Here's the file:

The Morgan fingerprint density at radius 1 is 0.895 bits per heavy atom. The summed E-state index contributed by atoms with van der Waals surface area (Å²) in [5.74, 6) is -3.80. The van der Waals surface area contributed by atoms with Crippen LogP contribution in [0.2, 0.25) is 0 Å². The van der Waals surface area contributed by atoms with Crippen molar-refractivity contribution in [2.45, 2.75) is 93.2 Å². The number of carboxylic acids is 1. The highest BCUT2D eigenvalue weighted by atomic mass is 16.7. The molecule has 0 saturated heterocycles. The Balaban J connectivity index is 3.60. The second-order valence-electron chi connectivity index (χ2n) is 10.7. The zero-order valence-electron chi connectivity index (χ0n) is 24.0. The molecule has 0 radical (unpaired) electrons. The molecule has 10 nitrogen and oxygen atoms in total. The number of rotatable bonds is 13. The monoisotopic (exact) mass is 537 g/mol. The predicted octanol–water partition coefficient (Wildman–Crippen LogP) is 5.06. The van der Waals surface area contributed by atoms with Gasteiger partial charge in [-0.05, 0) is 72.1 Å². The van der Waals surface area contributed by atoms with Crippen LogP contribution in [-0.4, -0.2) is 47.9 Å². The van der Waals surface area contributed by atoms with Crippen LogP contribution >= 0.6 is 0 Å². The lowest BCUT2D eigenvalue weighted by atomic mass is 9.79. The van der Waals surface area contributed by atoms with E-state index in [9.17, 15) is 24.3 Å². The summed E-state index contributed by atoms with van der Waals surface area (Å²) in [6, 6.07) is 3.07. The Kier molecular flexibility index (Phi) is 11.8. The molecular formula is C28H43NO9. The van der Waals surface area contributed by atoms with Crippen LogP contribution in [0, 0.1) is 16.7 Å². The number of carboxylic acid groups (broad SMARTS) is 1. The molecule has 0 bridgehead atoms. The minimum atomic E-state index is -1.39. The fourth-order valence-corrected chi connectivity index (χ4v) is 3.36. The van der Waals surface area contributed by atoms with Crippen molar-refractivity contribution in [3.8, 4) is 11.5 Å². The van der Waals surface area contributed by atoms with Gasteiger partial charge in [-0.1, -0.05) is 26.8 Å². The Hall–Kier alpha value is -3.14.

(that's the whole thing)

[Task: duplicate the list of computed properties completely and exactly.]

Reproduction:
The Morgan fingerprint density at radius 1 is 0.895 bits per heavy atom. The summed E-state index contributed by atoms with van der Waals surface area (Å²) in [5.74, 6) is -3.80. The van der Waals surface area contributed by atoms with Crippen LogP contribution in [0.2, 0.25) is 0 Å². The van der Waals surface area contributed by atoms with Crippen molar-refractivity contribution in [2.45, 2.75) is 93.2 Å². The number of carboxylic acids is 1. The highest BCUT2D eigenvalue weighted by atomic mass is 16.7. The molecule has 0 saturated heterocycles. The Balaban J connectivity index is 3.60. The second-order valence-electron chi connectivity index (χ2n) is 10.7. The zero-order valence-electron chi connectivity index (χ0n) is 24.0. The molecule has 0 radical (unpaired) electrons. The molecule has 10 nitrogen and oxygen atoms in total. The number of rotatable bonds is 13. The monoisotopic (exact) mass is 537 g/mol. The predicted octanol–water partition coefficient (Wildman–Crippen LogP) is 5.06. The van der Waals surface area contributed by atoms with Gasteiger partial charge in [-0.05, 0) is 72.1 Å². The van der Waals surface area contributed by atoms with Crippen LogP contribution in [-0.4, -0.2) is 47.9 Å². The van der Waals surface area contributed by atoms with Crippen LogP contribution >= 0.6 is 0 Å². The lowest BCUT2D eigenvalue weighted by atomic mass is 9.79. The van der Waals surface area contributed by atoms with E-state index in [9.17, 15) is 24.3 Å². The summed E-state index contributed by atoms with van der Waals surface area (Å²) in [6, 6.07) is 3.07. The Kier molecular flexibility index (Phi) is 11.8. The molecular formula is C28H43NO9. The van der Waals surface area contributed by atoms with Crippen LogP contribution in [0, 0.1) is 16.7 Å². The number of carboxylic acid groups (broad SMARTS) is 1. The molecule has 0 bridgehead atoms. The minimum atomic E-state index is -1.39. The fourth-order valence-corrected chi connectivity index (χ4v) is 3.36. The van der Waals surface area contributed by atoms with Crippen molar-refractivity contribution in [3.8, 4) is 11.5 Å². The van der Waals surface area contributed by atoms with Gasteiger partial charge in [-0.1, -0.05) is 26.8 Å². The Hall–Kier alpha value is -3.14.